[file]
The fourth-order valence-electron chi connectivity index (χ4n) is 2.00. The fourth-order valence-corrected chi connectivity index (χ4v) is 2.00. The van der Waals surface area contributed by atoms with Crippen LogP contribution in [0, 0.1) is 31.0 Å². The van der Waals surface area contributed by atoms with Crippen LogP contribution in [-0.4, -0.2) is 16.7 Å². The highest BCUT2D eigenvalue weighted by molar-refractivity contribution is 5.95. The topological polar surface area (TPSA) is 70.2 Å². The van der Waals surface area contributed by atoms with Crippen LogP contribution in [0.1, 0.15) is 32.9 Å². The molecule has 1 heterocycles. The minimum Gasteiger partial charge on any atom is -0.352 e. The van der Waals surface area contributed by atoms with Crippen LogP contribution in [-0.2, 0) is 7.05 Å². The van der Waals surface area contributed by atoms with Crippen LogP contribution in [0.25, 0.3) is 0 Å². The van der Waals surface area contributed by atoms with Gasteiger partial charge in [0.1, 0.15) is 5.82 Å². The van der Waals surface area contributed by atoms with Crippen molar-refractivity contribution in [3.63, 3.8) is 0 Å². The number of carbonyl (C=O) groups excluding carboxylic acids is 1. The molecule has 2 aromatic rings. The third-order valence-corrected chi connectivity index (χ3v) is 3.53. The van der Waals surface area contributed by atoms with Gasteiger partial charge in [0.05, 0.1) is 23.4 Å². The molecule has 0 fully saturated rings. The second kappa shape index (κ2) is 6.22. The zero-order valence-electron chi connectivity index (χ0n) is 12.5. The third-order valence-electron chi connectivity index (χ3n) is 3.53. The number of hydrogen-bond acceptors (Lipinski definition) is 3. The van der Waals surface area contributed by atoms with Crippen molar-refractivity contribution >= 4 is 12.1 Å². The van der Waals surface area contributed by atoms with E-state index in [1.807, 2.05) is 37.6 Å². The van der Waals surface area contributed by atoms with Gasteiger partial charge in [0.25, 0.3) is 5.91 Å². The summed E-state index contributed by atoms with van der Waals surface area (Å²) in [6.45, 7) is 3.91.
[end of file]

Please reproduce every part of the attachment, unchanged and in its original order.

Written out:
The fourth-order valence-electron chi connectivity index (χ4n) is 2.00. The fourth-order valence-corrected chi connectivity index (χ4v) is 2.00. The van der Waals surface area contributed by atoms with Crippen LogP contribution in [0, 0.1) is 31.0 Å². The van der Waals surface area contributed by atoms with Crippen LogP contribution in [-0.4, -0.2) is 16.7 Å². The highest BCUT2D eigenvalue weighted by molar-refractivity contribution is 5.95. The topological polar surface area (TPSA) is 70.2 Å². The van der Waals surface area contributed by atoms with Crippen LogP contribution in [0.1, 0.15) is 32.9 Å². The molecule has 1 heterocycles. The minimum Gasteiger partial charge on any atom is -0.352 e. The van der Waals surface area contributed by atoms with Crippen LogP contribution in [-0.2, 0) is 7.05 Å². The van der Waals surface area contributed by atoms with Crippen LogP contribution in [0.25, 0.3) is 0 Å². The van der Waals surface area contributed by atoms with Gasteiger partial charge in [0.1, 0.15) is 5.82 Å². The van der Waals surface area contributed by atoms with Crippen molar-refractivity contribution in [3.63, 3.8) is 0 Å². The number of carbonyl (C=O) groups excluding carboxylic acids is 1. The molecule has 2 aromatic rings. The third-order valence-corrected chi connectivity index (χ3v) is 3.53. The van der Waals surface area contributed by atoms with Gasteiger partial charge in [0.05, 0.1) is 23.4 Å². The molecule has 0 fully saturated rings. The second kappa shape index (κ2) is 6.22. The zero-order valence-electron chi connectivity index (χ0n) is 12.5. The third-order valence-electron chi connectivity index (χ3n) is 3.53. The number of hydrogen-bond acceptors (Lipinski definition) is 3. The van der Waals surface area contributed by atoms with Crippen molar-refractivity contribution >= 4 is 12.1 Å². The van der Waals surface area contributed by atoms with E-state index in [1.807, 2.05) is 37.6 Å². The van der Waals surface area contributed by atoms with Gasteiger partial charge in [0.25, 0.3) is 5.91 Å². The summed E-state index contributed by atoms with van der Waals surface area (Å²) in [6.45, 7) is 3.91.